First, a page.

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  • Wednesday, November 15, 2017

    • Humanities Center: Anita Allen (Lecture 2 of 3) Time: 10:00am - 12:00pm Location: Gilman Hall 208 Details:

      Anita L. Allen is Vice Provost for Faculty, the Henry R. Silverman Professor of Law and Professor of Philosophy at the University of Pennsylvania, and Associate of the Humanities Center

      Privacy Law/Big Data: Do We Have the Rights We Need

      Government and business are “all in” with Big Data. It promises to make government more effective and just, while making businesses more efficient and profitable. “Big Data” Analytics and the Artificial Intelligence they rely on have spawned new concerns about privacy and discrimination. This seminar will describe the roots of privacy law in the U.S., and assess the adequacy of existing law in light of the emergence of communications and digital technologies.  Has big data leapt ahead of the law, leaving vulnerable groups at risk for greater government surveillance, negative profiling and marketplace discrimination?  

       
       
    • Humanities Center: Anita Allen (Lecture 3 of 3) Time: 4:15pm - 6:00pm Location: Gilman 208 Details:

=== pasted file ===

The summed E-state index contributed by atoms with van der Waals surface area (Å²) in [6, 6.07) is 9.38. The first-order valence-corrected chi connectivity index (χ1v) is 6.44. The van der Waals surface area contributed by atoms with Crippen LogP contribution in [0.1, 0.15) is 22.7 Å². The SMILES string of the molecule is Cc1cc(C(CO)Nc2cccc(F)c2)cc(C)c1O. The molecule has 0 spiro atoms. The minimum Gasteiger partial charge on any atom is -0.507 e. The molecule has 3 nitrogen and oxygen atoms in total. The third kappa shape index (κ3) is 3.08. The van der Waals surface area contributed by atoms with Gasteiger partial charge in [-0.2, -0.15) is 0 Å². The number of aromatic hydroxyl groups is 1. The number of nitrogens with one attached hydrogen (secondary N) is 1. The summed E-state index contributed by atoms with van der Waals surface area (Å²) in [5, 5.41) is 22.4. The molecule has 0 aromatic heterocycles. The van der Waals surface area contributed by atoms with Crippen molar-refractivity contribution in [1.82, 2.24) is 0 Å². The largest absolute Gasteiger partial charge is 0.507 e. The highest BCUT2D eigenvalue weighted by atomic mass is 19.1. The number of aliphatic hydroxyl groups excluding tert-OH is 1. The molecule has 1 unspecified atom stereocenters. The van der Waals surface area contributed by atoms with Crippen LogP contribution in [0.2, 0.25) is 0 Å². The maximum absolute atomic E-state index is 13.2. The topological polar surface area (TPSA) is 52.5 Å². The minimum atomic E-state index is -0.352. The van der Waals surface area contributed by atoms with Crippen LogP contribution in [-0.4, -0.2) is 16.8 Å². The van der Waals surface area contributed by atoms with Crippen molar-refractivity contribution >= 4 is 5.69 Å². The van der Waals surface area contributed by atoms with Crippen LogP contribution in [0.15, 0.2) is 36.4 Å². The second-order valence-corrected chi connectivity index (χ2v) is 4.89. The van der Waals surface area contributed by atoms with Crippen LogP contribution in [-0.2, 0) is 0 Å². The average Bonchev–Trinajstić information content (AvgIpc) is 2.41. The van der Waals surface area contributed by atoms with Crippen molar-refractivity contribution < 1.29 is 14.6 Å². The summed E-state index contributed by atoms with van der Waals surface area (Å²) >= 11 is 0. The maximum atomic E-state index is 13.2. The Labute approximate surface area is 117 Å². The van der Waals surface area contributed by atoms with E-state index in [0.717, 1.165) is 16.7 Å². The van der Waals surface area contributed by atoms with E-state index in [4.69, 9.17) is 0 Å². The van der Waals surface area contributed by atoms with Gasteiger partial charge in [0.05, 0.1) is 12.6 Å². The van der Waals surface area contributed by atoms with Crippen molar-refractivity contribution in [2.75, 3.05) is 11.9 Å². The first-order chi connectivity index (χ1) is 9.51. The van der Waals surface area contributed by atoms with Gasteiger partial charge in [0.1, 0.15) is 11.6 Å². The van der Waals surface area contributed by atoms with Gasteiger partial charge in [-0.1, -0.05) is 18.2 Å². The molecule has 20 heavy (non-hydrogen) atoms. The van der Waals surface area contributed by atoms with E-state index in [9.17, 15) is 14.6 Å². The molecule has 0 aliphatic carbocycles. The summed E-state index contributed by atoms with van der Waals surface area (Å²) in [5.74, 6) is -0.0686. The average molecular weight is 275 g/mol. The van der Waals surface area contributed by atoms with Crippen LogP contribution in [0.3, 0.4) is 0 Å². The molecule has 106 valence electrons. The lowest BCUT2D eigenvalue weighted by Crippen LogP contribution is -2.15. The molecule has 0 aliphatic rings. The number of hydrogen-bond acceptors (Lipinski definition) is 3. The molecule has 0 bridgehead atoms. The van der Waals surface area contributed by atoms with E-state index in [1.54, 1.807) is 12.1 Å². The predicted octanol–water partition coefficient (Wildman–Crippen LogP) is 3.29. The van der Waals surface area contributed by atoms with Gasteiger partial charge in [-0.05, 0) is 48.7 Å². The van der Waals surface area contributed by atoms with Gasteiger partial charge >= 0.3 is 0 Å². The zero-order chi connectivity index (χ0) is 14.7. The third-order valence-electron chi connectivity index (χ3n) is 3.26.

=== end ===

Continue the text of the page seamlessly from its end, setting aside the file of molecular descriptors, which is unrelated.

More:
Anita L. Allen is Vice Provost for Faculty, the Henry R. Silverman Professor of Law and Professor of Philosophy at the University of Pennsylvania, and Associate of the Humanities Center

      Synthesis and Satisfaction: India Gets Privacy

      In 2017, the Supreme Court of India announced that there is a fundamental constitutional right to privacy that bears on whether citizens can be required to participate in a massive biometric data collection by government. The Court released an opinion that was notable for its length, its appeal to and recitation of foreign and international law, and its reference by name to the work of very numerous scholars on the English speaking world.  I argue that (1) the decision is an apt context for considering whether many of the more technical conceptual and theoretical debates about the meaning and value of privacy have been misguided; and (2) that the opinion suggests that old conceptions of privacy in the natural law and national rights traditions are surprisingly serviceable for building a jurisprudence of privacy for the age of digital technologies.
       
       

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